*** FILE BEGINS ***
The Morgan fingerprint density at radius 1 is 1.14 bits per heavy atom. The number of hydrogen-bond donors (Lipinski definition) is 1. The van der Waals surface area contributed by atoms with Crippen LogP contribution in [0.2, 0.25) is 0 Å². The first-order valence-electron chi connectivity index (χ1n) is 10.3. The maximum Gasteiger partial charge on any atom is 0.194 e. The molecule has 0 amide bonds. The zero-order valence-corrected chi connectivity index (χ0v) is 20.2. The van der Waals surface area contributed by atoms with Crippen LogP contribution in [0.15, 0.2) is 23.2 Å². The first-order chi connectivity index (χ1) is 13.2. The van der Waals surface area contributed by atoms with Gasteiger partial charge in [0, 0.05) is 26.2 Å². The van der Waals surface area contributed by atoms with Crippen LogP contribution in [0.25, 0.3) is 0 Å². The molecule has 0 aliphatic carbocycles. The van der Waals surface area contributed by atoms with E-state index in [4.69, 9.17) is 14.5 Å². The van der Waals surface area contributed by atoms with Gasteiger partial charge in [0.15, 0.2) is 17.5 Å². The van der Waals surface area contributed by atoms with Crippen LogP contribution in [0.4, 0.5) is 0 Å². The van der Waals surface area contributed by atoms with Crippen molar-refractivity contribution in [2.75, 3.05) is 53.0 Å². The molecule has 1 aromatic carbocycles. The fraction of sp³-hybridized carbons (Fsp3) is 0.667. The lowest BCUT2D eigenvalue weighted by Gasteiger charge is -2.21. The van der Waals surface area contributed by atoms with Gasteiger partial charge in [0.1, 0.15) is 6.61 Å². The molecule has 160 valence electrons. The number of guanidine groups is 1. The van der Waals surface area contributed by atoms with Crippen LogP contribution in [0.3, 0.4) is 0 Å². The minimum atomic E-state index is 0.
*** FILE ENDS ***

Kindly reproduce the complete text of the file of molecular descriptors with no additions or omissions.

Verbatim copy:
The Morgan fingerprint density at radius 1 is 1.14 bits per heavy atom. The number of hydrogen-bond donors (Lipinski definition) is 1. The van der Waals surface area contributed by atoms with Crippen LogP contribution in [0.2, 0.25) is 0 Å². The first-order valence-electron chi connectivity index (χ1n) is 10.3. The maximum Gasteiger partial charge on any atom is 0.194 e. The molecule has 0 amide bonds. The zero-order valence-corrected chi connectivity index (χ0v) is 20.2. The van der Waals surface area contributed by atoms with Crippen LogP contribution in [0.15, 0.2) is 23.2 Å². The first-order chi connectivity index (χ1) is 13.2. The van der Waals surface area contributed by atoms with Gasteiger partial charge in [0, 0.05) is 26.2 Å². The van der Waals surface area contributed by atoms with Crippen LogP contribution in [0.25, 0.3) is 0 Å². The molecule has 0 aliphatic carbocycles. The van der Waals surface area contributed by atoms with E-state index in [4.69, 9.17) is 14.5 Å². The van der Waals surface area contributed by atoms with Gasteiger partial charge in [0.15, 0.2) is 17.5 Å². The van der Waals surface area contributed by atoms with Crippen LogP contribution in [0.4, 0.5) is 0 Å². The van der Waals surface area contributed by atoms with Crippen molar-refractivity contribution in [2.75, 3.05) is 53.0 Å². The molecule has 1 aromatic carbocycles. The fraction of sp³-hybridized carbons (Fsp3) is 0.667. The lowest BCUT2D eigenvalue weighted by Gasteiger charge is -2.21. The van der Waals surface area contributed by atoms with Gasteiger partial charge in [0.1, 0.15) is 6.61 Å². The molecule has 160 valence electrons. The number of guanidine groups is 1. The van der Waals surface area contributed by atoms with Crippen LogP contribution in [0.3, 0.4) is 0 Å². The minimum atomic E-state index is 0.